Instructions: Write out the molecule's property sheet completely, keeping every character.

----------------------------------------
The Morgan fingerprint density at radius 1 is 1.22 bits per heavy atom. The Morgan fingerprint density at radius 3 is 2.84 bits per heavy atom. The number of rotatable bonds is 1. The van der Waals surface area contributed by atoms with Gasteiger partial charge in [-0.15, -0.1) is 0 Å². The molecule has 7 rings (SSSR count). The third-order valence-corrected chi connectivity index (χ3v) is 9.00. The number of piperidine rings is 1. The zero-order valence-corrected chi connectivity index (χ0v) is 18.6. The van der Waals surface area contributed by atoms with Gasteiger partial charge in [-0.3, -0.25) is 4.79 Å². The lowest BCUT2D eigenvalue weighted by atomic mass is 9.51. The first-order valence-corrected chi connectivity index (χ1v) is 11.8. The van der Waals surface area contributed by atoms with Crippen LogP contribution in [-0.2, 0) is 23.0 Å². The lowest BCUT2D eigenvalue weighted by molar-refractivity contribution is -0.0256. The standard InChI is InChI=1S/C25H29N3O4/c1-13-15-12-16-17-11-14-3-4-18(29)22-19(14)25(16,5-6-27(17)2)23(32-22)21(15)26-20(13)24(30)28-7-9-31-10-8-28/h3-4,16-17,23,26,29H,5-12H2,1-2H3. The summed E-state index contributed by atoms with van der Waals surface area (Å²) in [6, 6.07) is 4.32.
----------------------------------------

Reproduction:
The Morgan fingerprint density at radius 1 is 1.22 bits per heavy atom. The Morgan fingerprint density at radius 3 is 2.84 bits per heavy atom. The number of rotatable bonds is 1. The van der Waals surface area contributed by atoms with Gasteiger partial charge in [-0.15, -0.1) is 0 Å². The molecule has 7 rings (SSSR count). The third-order valence-corrected chi connectivity index (χ3v) is 9.00. The number of piperidine rings is 1. The zero-order valence-corrected chi connectivity index (χ0v) is 18.6. The van der Waals surface area contributed by atoms with Gasteiger partial charge in [-0.3, -0.25) is 4.79 Å². The lowest BCUT2D eigenvalue weighted by atomic mass is 9.51. The first-order valence-corrected chi connectivity index (χ1v) is 11.8. The van der Waals surface area contributed by atoms with Crippen LogP contribution in [-0.2, 0) is 23.0 Å². The lowest BCUT2D eigenvalue weighted by molar-refractivity contribution is -0.0256. The standard InChI is InChI=1S/C25H29N3O4/c1-13-15-12-16-17-11-14-3-4-18(29)22-19(14)25(16,5-6-27(17)2)23(32-22)21(15)26-20(13)24(30)28-7-9-31-10-8-28/h3-4,16-17,23,26,29H,5-12H2,1-2H3. The summed E-state index contributed by atoms with van der Waals surface area (Å²) in [6, 6.07) is 4.32.